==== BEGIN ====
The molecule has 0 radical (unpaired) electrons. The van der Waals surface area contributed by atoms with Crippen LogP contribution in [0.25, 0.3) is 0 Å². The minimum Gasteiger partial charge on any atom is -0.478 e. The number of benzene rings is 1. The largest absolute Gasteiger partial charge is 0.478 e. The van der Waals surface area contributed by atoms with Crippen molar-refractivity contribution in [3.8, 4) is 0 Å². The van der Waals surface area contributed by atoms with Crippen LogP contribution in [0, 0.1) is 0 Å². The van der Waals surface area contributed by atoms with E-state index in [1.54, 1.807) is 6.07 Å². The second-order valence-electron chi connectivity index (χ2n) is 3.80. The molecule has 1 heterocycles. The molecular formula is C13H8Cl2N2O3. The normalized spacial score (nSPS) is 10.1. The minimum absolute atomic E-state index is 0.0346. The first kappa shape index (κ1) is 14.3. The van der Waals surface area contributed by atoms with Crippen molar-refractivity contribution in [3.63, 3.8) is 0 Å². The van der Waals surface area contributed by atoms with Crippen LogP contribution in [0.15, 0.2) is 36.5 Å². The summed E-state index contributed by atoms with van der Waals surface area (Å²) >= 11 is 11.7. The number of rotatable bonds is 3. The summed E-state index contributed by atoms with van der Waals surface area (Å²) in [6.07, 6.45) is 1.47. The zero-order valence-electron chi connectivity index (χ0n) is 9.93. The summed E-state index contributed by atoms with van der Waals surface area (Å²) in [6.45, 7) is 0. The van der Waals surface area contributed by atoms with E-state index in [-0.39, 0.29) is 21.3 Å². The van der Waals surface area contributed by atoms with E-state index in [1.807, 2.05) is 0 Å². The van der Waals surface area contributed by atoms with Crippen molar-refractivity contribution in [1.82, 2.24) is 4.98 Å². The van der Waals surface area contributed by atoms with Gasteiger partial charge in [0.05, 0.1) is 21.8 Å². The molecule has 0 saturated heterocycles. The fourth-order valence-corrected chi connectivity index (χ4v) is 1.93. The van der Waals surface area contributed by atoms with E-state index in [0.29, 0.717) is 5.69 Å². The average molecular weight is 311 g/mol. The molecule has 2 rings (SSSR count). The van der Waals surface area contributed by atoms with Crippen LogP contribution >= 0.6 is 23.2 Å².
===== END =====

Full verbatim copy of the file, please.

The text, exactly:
The molecule has 0 radical (unpaired) electrons. The van der Waals surface area contributed by atoms with Crippen LogP contribution in [0.25, 0.3) is 0 Å². The minimum Gasteiger partial charge on any atom is -0.478 e. The number of benzene rings is 1. The largest absolute Gasteiger partial charge is 0.478 e. The van der Waals surface area contributed by atoms with Crippen molar-refractivity contribution in [3.8, 4) is 0 Å². The van der Waals surface area contributed by atoms with Crippen LogP contribution in [0, 0.1) is 0 Å². The van der Waals surface area contributed by atoms with E-state index in [1.54, 1.807) is 6.07 Å². The second-order valence-electron chi connectivity index (χ2n) is 3.80. The molecule has 1 heterocycles. The molecular formula is C13H8Cl2N2O3. The normalized spacial score (nSPS) is 10.1. The minimum absolute atomic E-state index is 0.0346. The first kappa shape index (κ1) is 14.3. The van der Waals surface area contributed by atoms with Crippen molar-refractivity contribution in [3.63, 3.8) is 0 Å². The van der Waals surface area contributed by atoms with Crippen LogP contribution in [0.15, 0.2) is 36.5 Å². The summed E-state index contributed by atoms with van der Waals surface area (Å²) >= 11 is 11.7. The number of rotatable bonds is 3. The summed E-state index contributed by atoms with van der Waals surface area (Å²) in [6.07, 6.45) is 1.47. The zero-order valence-electron chi connectivity index (χ0n) is 9.93. The summed E-state index contributed by atoms with van der Waals surface area (Å²) in [6.45, 7) is 0. The van der Waals surface area contributed by atoms with E-state index in [-0.39, 0.29) is 21.3 Å². The van der Waals surface area contributed by atoms with E-state index in [1.807, 2.05) is 0 Å². The van der Waals surface area contributed by atoms with Crippen molar-refractivity contribution in [1.82, 2.24) is 4.98 Å². The van der Waals surface area contributed by atoms with Gasteiger partial charge in [0.05, 0.1) is 21.8 Å². The molecule has 0 saturated heterocycles. The fourth-order valence-corrected chi connectivity index (χ4v) is 1.93. The van der Waals surface area contributed by atoms with E-state index in [0.29, 0.717) is 5.69 Å². The average molecular weight is 311 g/mol. The molecule has 2 rings (SSSR count). The van der Waals surface area contributed by atoms with Crippen LogP contribution >= 0.6 is 23.2 Å².